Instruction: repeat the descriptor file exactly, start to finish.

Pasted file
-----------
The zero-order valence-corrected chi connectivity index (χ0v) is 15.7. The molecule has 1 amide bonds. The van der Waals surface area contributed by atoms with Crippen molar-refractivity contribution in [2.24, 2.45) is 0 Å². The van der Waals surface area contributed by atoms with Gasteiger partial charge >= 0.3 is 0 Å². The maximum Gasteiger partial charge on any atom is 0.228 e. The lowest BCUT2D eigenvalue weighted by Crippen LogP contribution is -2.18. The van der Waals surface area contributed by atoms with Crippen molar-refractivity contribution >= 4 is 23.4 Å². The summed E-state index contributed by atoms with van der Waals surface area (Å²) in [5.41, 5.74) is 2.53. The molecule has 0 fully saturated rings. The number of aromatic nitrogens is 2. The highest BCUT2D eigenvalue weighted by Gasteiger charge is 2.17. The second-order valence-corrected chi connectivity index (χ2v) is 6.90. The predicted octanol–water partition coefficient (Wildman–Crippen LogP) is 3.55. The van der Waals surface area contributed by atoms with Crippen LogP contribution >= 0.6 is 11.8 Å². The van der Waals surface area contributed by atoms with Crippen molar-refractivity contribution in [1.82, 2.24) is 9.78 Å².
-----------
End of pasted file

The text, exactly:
The zero-order valence-corrected chi connectivity index (χ0v) is 15.7. The molecule has 1 amide bonds. The van der Waals surface area contributed by atoms with Crippen molar-refractivity contribution in [2.24, 2.45) is 0 Å². The van der Waals surface area contributed by atoms with Gasteiger partial charge >= 0.3 is 0 Å². The maximum Gasteiger partial charge on any atom is 0.228 e. The lowest BCUT2D eigenvalue weighted by Crippen LogP contribution is -2.18. The van der Waals surface area contributed by atoms with Crippen molar-refractivity contribution >= 4 is 23.4 Å². The summed E-state index contributed by atoms with van der Waals surface area (Å²) in [5.41, 5.74) is 2.53. The molecule has 0 fully saturated rings. The number of aromatic nitrogens is 2. The highest BCUT2D eigenvalue weighted by Gasteiger charge is 2.17. The second-order valence-corrected chi connectivity index (χ2v) is 6.90. The predicted octanol–water partition coefficient (Wildman–Crippen LogP) is 3.55. The van der Waals surface area contributed by atoms with Crippen LogP contribution >= 0.6 is 11.8 Å². The van der Waals surface area contributed by atoms with Crippen molar-refractivity contribution in [1.82, 2.24) is 9.78 Å².